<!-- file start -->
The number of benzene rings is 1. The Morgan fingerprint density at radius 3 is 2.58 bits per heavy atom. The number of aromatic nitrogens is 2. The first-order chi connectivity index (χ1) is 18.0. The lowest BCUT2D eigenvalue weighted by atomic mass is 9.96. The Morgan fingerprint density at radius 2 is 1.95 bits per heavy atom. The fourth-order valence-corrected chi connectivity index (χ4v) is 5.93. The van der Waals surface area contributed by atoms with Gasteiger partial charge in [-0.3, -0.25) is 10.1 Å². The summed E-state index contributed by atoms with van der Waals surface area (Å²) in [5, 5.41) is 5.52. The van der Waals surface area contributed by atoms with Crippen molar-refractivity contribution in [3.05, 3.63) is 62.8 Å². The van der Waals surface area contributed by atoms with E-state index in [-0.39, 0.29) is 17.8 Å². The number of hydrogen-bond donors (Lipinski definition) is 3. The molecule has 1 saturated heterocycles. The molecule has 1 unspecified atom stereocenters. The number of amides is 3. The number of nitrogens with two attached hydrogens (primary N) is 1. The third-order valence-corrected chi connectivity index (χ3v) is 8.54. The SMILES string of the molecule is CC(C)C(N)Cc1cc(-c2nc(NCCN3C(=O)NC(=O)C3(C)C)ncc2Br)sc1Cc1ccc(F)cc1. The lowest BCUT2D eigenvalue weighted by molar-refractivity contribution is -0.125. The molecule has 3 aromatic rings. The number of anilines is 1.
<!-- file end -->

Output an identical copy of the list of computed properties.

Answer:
The number of benzene rings is 1. The Morgan fingerprint density at radius 3 is 2.58 bits per heavy atom. The number of aromatic nitrogens is 2. The first-order chi connectivity index (χ1) is 18.0. The lowest BCUT2D eigenvalue weighted by atomic mass is 9.96. The Morgan fingerprint density at radius 2 is 1.95 bits per heavy atom. The fourth-order valence-corrected chi connectivity index (χ4v) is 5.93. The van der Waals surface area contributed by atoms with Gasteiger partial charge in [-0.3, -0.25) is 10.1 Å². The summed E-state index contributed by atoms with van der Waals surface area (Å²) in [5, 5.41) is 5.52. The van der Waals surface area contributed by atoms with Crippen molar-refractivity contribution in [3.05, 3.63) is 62.8 Å². The van der Waals surface area contributed by atoms with E-state index in [-0.39, 0.29) is 17.8 Å². The number of hydrogen-bond donors (Lipinski definition) is 3. The molecule has 1 saturated heterocycles. The molecule has 1 unspecified atom stereocenters. The number of amides is 3. The number of nitrogens with two attached hydrogens (primary N) is 1. The third-order valence-corrected chi connectivity index (χ3v) is 8.54. The SMILES string of the molecule is CC(C)C(N)Cc1cc(-c2nc(NCCN3C(=O)NC(=O)C3(C)C)ncc2Br)sc1Cc1ccc(F)cc1. The lowest BCUT2D eigenvalue weighted by molar-refractivity contribution is -0.125. The molecule has 3 aromatic rings. The number of anilines is 1.